Investors who bought Greece’s latest bond last week are already nursing paper losses.
The seven-year bond priced at a yield of 3.5 per cent on Thursday, but the €3bn paper is now trading at 4.19 per cent. Yields rise when prices fall.
The timing of the deal was hit by market turbulence last week, with Greece naming bookrunners on the Monday but, after markets shifted on Tuesday, it waited until Thursday to price.
The yield on Greece’s 10-year debt has also risen, up 80 basis points in the past week to 4.47 per cent.
To be fair to Greece, the uptick in its yields does not reflect a fundamental change of views in the market about its prospects. Rather it is simply the casualty of the sell-off in global sovereign bonds in recent days, in response to strengthening economic signals. Spain’s 10-year bond yield has risen 13 basis points in the past week, to 1.51 per cent, for example.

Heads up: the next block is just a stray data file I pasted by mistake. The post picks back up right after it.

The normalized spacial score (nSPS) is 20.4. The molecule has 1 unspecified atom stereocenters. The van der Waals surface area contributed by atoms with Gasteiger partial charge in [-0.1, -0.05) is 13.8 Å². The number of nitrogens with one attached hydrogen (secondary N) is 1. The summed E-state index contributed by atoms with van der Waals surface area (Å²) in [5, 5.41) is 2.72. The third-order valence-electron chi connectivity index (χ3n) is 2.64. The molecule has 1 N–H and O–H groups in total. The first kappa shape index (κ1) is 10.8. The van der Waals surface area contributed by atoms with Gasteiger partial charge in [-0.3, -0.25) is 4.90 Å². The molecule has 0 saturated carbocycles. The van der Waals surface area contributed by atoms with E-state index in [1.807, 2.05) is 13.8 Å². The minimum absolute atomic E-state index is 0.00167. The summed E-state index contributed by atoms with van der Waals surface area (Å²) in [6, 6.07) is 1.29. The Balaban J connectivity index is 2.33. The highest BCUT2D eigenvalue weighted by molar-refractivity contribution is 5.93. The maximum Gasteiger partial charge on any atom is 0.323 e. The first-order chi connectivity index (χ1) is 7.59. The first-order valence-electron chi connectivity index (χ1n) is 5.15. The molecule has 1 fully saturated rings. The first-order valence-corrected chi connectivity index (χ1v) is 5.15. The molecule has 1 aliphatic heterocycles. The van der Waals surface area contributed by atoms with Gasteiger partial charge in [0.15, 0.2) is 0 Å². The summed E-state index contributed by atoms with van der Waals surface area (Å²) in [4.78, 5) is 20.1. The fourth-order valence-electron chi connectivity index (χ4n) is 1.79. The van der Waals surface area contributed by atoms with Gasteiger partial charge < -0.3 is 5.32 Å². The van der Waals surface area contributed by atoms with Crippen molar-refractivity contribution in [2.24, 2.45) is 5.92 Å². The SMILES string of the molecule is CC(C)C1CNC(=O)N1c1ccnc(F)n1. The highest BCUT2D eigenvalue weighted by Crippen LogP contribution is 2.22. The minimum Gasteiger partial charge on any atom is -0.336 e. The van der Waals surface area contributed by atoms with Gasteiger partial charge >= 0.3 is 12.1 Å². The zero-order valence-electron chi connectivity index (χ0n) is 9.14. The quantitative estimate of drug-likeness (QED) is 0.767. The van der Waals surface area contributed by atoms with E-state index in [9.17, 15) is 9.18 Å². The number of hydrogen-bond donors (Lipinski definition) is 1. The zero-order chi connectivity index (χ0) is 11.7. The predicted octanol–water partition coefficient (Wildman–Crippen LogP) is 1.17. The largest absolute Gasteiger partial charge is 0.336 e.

But with other countries’ yields also moving upwards, the risk premium investors pay for Greek debt is still low in historical terms. Greek 10-year yields are 374 basis points over the equivalent German bond, which is effectively the eurozone’s risk-free rate. The spread is around the same level seen in mid-December, before the recent market moves.
Greek bonds are less frequently traded than those of other eurozone sovereigns, meaning price movements can be more pronounced.
“Greece has underperformed [in the secondary market],” one sovereign deals banker said. “But it is really not that much when you recall that Greek debt has tightened by hundreds of basis points in the last year.”
In February 2017 Greek 10-year debt was yielding around 7.6 per cent.
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